Sit & Spin Productions builds community around out-of-the-box theatre


Photo courtesy of Maddie Powell

Students rehearse “Collective Rage,” this year’s New Student Week play. The show was the first of three Sit & Spin Productions will produce this year.

Audrey Hettleman, Assistant Arts & Entertainment Editor

Communication junior Maddie Hughes’ first Sit & Spin Productions experience was out of the ordinary, even for a production team that prides itself on new and unique performances.

In spring 2021, Hughes helped produce “The Secret in the Wings” in an outdoor format — two quarters after its scheduled premiere date. Sit & Spin, Northwestern’s experimental theatre board, prepares three shows each year: New Student Week, which takes place at the end of Wildcat Welcome, the Late Fall Design show during Week 10 of Fall Quarter and the Artist in Residence Slot, which is scheduled for Week 10 of Winter Quarter.

Sit & Spin is constantly adapting their show formats to fit its team’s needs. For example, the board transformed its second show in the last couple years to feature designers, who aren’t always acknowledged for the work they do. Communication senior and Artistic Director Maddie Powell said that this is part of what makes Sit & Spin so special.

“The work we do is, by nature, experimental and new,” Powell said. “We are excited by work that excites our artists and anything that is new in any way.”

The COVID-19 pandemic forced Sit & Spin to delay its fall shows until Spring Quarter. Despite the difficulties, Powell said the team was proud of what they put together. Working toward a common goal made the challenges less daunting, she said, as the group saw the light at the end of the tunnel.

Hughes joined Sit & Spin during her freshman year when the pandemic caused big changes for the group. She joined the board the following spring and now serves as company manager.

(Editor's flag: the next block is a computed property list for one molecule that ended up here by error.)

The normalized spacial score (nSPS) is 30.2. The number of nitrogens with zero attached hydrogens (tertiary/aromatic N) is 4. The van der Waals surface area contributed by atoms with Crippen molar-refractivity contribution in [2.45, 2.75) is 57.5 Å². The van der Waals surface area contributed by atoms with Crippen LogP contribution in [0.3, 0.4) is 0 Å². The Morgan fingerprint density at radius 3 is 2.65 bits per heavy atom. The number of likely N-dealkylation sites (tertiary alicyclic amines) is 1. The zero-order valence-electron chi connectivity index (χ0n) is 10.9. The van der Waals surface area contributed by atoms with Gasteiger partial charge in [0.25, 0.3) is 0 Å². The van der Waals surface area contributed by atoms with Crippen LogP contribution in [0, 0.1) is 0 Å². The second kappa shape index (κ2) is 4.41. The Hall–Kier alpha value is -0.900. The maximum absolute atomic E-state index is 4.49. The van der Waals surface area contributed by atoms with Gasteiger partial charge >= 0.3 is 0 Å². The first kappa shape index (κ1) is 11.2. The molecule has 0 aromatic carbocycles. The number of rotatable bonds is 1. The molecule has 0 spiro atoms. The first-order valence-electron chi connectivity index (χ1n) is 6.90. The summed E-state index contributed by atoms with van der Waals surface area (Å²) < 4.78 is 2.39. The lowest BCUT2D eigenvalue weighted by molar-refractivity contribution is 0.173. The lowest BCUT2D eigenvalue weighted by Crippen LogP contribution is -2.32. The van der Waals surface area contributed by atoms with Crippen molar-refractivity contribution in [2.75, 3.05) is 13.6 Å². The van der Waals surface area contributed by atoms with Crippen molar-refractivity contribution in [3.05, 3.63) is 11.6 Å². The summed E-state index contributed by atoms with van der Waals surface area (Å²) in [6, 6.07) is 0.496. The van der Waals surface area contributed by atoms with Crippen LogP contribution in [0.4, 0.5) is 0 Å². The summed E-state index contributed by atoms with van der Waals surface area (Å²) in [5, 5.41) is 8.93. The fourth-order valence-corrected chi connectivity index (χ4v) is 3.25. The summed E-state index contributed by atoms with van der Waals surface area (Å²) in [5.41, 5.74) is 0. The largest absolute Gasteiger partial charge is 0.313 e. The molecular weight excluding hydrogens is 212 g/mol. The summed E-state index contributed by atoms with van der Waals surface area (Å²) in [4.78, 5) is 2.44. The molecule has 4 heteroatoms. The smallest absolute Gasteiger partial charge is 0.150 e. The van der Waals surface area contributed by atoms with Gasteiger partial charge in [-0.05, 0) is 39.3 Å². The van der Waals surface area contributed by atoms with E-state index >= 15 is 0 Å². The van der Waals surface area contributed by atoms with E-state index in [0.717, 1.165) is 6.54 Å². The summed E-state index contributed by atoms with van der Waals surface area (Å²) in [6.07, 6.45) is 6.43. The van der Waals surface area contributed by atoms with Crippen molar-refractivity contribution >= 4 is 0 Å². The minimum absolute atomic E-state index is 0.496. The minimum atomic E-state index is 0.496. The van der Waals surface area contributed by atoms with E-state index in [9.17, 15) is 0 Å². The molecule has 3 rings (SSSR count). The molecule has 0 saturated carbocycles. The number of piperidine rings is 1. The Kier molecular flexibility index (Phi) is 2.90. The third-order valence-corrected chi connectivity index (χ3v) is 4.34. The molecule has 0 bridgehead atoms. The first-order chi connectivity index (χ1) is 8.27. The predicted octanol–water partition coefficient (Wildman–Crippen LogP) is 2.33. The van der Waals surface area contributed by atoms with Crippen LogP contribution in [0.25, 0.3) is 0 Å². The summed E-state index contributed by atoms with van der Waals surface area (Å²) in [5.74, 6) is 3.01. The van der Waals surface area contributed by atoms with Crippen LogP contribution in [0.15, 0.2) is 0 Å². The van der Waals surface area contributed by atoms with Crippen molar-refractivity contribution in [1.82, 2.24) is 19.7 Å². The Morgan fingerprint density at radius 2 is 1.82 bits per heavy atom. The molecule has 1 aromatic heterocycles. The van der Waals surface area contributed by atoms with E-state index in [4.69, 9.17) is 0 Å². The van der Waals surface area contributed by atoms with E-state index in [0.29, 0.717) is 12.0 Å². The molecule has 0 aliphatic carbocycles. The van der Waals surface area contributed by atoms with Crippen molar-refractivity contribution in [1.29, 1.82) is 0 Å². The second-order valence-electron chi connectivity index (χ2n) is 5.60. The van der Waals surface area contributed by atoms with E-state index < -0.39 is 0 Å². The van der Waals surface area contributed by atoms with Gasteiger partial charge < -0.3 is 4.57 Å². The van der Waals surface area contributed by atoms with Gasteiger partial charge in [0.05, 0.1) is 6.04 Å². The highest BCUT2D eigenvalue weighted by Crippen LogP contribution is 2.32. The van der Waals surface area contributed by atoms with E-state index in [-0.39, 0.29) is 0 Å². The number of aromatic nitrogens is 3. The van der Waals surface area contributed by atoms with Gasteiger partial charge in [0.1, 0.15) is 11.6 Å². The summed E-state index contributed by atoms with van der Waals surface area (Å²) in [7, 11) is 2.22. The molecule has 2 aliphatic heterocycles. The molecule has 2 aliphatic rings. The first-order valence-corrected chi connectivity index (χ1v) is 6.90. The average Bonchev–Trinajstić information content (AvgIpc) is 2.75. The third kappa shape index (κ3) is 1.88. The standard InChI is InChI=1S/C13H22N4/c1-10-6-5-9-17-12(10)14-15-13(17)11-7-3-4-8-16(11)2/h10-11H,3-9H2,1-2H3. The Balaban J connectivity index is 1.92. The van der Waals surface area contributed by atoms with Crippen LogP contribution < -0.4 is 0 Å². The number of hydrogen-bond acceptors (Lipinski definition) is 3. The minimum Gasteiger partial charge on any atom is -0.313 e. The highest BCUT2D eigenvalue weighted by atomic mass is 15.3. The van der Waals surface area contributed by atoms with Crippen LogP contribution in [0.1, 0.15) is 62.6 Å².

“The Secret in the Wings” was the event that solidified Hughes’ love for the team. Because of the outdoor setting, the team had to set up and take down the set every single day of tech week and performance. Although it was a lot of work, she said it showed her how much care went into every Sit & Spin production.

“We really get to decide what we want our definition of experimental theatre to be, and so there’s really just an open and new idea and new territory that we can go into every year,” Hughes said.

Communication senior Kandace Mack, the executive director of Sit & Spin, attributed the group’s success in adapting to the pandemic to its tight-knit nature. Despite virtual meetings and delayed shows, she said the team kept that familial mindset and passed it on to newer members.

“I remember being so excited to share what I was passionate about and feeling that energy in me and feeling my eyes light up,” Mack said. “Seeing that reflected in others, especially in our newer members who have four more years on the board, it’s just so exciting to know that that passion is just going to keep on living and growing and will continue to be this beautiful entity.”

Mack and Powell said they think of the Sit & Spin board as a family. They reinforce this sense of community by checking in with every member at every meeting and making decisions on a consensus basis so everyone has a voice. Powell encouraged new students to give Sit & Spin a chance when joining theatre groups on campus, and to not be intimidated by its experimental nature.

This year’s Artist in Residence piece will take an ethnographic, interview-based approach to performance.

“The way that you look at theatre and art will change so dramatically,” Powell said. “You won’t even remember the way that you used to see it, in the best way.”

Email: [email protected]

Twitter: @AudreyHettleman

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